…The GPHIN problem was a symptom of a bigger ailment inside the Public Health Agency – one where expertise took a back seat to policy, and scientists increasingly found themselves marginalized.

According to internal documents provided to The Globe in recent months, by the time the pandemic early warning system was curtailed last year, the Public Health Agency was already struggling with these concerns. The restructuring that began under the Harper government, bolstering management with senior civil servants who lacked training in public health, remained mostly unchanged under Trudeau, and the problems went unchecked.

…On Oct. 30, The Globe submitted a list of questions to the Public Health Agency. The questions included why Canada is an outlier on the committee; why the agency doesn’t send a subject-matter expert to serve on a high-level group such as GOARN; and why Ms. Gooding is listed on the website as a doctor when she is not. Neither the department nor Ms. Gooding responded, despite several reassurances from a government spokesperson that answers would be provided.

However, in early November – roughly a week after the questions were submitted by The Globe – her curriculum vitae on the GOARN website was updated.

She is no longer listed as a doctor.

22 Comments

  1. Jocelyne Sirois says:

    Not surprised! Financial cutbacks have been going on in Health, Education and Social Services since Free Trade, globalization etc. Neoliberalism; profit at any cost, the Market rules. This system good for the 1%, awful for mankind.
    The present capitalist system must be changed.
    By the way, I am a 73 year old graduate from McGill School of Nursing. Have witnessed the degradation of Health Care in Canada since Nafta.

    • Andrew says:

      What cutbacks? Amounts transferred under the CHT have been going up year after year: https://www.canada.ca/en/department-finance/programs/federal-transfers/history-health-social-transfers.html.

      What does this have to with the 1%? Do the 1% stand at the front of the line to get vaccinated first?

      On the contrary, the system is good for the bottom 10%. They contribute almost nothing by tax dollars to the health care system and get equal access.

      • Pedant says:

        Agree with your comment. It’s actually something on the order of 40% of Canadian adults who pay virtually no net taxes when you take into account freebies like the Child Care Benefit (which Trudeau maliciously means-tested so that hardworking middle class parents have to pay for it but can no longer access it for their own kids).

        The NDP even wants to force free dental care for the non-contributing 40%. Again the middle class will be shut out of this latest freebie (ditto pharmacare) while being compelled to pay for it.

        • The Doctor says:

          I had to go into a hospital a couple of weeks ago, right in the middle of the covid crisis, for an emergency unrelated to covid. I got great care, all things considered. The staff were uniformly attentive, courteous and professional. The only thing I had to pay for was my parking. How can you reasonably complain about that, as a citizen and taxpayer?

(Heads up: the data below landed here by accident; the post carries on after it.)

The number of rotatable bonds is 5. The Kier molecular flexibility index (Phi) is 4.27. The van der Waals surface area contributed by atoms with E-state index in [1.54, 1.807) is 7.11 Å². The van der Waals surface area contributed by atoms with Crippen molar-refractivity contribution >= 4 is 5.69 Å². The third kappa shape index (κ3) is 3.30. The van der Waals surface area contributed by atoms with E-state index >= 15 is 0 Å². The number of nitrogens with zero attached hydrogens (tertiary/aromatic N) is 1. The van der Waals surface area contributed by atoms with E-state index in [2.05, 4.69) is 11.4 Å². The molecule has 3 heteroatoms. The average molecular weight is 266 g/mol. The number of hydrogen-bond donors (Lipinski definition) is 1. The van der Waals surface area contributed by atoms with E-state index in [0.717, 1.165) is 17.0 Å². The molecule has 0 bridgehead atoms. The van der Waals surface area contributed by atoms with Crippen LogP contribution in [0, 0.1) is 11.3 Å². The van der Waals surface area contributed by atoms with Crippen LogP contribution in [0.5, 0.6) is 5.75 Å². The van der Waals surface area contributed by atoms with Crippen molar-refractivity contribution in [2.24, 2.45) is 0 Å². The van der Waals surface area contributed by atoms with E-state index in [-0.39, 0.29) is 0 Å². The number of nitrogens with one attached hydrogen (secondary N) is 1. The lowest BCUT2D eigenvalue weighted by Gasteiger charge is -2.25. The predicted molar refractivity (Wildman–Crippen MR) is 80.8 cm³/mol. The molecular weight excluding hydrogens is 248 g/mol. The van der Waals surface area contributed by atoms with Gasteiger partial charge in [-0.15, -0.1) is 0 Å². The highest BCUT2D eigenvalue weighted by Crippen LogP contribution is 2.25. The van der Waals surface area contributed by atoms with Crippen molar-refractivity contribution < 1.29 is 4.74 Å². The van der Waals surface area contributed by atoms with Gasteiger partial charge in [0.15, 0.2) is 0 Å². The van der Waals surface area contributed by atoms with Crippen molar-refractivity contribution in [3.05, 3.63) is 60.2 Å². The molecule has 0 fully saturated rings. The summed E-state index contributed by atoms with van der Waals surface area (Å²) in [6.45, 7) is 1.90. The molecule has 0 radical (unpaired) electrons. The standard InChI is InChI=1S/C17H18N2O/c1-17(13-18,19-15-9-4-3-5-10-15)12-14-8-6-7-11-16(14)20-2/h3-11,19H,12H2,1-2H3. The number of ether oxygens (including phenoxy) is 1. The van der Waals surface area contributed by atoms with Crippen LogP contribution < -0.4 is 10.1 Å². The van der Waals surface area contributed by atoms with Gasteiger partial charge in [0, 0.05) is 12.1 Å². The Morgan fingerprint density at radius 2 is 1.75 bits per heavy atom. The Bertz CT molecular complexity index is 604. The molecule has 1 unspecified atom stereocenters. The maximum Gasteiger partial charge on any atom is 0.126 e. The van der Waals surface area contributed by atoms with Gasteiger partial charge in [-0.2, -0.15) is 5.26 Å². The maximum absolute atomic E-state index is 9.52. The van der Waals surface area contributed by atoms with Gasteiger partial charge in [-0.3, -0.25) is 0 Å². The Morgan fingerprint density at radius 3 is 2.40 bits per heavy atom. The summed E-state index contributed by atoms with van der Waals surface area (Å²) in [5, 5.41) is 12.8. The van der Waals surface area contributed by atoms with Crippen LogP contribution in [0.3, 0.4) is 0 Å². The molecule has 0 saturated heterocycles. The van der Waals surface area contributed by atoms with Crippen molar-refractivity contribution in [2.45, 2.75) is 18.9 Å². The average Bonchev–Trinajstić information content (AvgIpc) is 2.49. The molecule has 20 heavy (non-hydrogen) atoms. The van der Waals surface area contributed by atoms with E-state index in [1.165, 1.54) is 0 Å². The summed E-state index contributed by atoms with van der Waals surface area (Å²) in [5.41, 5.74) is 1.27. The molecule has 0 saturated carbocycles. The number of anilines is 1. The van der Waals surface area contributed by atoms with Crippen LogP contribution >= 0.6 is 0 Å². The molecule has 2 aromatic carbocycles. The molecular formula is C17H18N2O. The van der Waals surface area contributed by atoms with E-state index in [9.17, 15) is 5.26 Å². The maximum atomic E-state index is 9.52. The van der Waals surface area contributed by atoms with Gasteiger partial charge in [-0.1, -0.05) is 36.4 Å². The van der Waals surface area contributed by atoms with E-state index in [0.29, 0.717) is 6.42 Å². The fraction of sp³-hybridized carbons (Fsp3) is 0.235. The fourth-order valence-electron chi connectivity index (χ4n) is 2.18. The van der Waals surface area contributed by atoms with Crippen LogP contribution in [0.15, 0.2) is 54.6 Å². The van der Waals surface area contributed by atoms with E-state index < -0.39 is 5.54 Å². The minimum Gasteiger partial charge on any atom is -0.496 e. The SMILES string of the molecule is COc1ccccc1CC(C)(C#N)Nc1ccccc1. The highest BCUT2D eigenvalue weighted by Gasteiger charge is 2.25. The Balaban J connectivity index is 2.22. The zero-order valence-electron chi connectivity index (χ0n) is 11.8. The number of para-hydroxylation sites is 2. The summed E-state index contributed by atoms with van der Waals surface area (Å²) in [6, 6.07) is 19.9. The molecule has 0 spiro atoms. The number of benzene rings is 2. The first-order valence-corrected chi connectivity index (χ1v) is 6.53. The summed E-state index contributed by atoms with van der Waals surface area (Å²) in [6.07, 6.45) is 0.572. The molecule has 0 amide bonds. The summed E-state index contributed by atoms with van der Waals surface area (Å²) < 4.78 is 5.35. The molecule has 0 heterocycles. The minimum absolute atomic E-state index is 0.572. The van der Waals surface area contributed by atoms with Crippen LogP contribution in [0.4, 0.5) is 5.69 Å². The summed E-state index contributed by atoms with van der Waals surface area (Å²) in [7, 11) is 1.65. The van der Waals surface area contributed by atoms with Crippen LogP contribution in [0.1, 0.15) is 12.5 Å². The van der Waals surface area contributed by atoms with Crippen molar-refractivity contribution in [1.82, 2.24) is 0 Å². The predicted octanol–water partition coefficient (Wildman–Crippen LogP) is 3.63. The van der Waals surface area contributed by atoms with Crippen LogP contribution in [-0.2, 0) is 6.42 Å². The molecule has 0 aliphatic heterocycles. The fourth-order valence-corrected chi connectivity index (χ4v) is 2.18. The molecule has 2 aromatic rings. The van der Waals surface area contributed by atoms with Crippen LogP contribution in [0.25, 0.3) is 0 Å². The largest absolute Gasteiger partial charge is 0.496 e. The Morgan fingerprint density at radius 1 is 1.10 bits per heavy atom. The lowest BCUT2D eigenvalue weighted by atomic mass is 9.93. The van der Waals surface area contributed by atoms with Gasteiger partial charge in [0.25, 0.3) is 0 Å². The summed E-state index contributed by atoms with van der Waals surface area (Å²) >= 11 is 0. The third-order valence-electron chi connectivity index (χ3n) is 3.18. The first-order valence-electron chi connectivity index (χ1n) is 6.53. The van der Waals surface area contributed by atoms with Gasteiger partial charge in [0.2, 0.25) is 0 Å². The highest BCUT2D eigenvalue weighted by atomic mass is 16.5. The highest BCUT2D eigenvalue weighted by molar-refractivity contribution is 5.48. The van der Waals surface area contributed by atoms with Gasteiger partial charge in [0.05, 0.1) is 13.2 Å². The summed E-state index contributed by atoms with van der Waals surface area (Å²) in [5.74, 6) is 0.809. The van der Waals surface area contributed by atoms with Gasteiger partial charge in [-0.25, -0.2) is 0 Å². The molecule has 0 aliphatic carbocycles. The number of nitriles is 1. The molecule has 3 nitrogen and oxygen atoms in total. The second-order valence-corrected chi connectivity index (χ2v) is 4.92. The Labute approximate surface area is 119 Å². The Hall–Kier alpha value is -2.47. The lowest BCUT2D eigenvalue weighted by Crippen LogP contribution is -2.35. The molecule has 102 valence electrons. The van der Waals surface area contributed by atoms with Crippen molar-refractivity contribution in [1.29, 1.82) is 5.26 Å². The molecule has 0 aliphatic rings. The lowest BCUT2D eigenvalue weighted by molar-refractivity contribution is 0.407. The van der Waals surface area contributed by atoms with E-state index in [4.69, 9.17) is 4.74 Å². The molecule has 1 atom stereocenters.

Of course our system is not perfect and has its flaws. But how about some perspective FFS.

          • Pedant says:

            I don’t see what that has to do with my comment.

            The middle class is being taxed to death to pay for these benefits, while being denied access to some of them because they are too “rich” (right, as if a $100K salary in Vancouver is rich!).

            You, as a physician, are not middle class and physician salaries in Canada are some of the highest in the Western world (and unlike in the States, you face zero malpractice risk). You can also incorporate thereby drastically reducing your tax burden. So it doesn’t surprise me that you’re not able to see it from my perspective.

          • The Doctor says:

            P, my comment was in response to the initial comment, not yours.

          • Doc,

            Glad to see that you are on the mend!

            Cheers.

        • The Doctor says:

          And I’m not a physician.

        • Gord says:

          The government could at least start by being consistent in how it treats families for tax purposes. We’re a single-income family. We have three children under age 3, and any income my spouse would earn would be essentially eaten up by child care costs, so we made the decision that I would work full-time (being the higher earner) and my spouse would be a full-time caregiver for our kids.

          When it comes to doling out the benefits that I pay into through my tax dollars (like CCB), the government looks at our ‘family income’ – i.e. my spouse and I are treated as a household unit – and claws back our CCB accordingly. But when it comes time to paying taxes, suddenly we’re separate individuals, so I get dinged with a much higher marginal tax rate because I’m supposedly “high-income”, never mind that I’m the only one in our family earning an income.

          Either treat us as a single household and allow us to file taxes jointly (like the US), or give us our full benefit entitlement based on the fact that one spouse earns no income, but right now we get it coming and going from the government.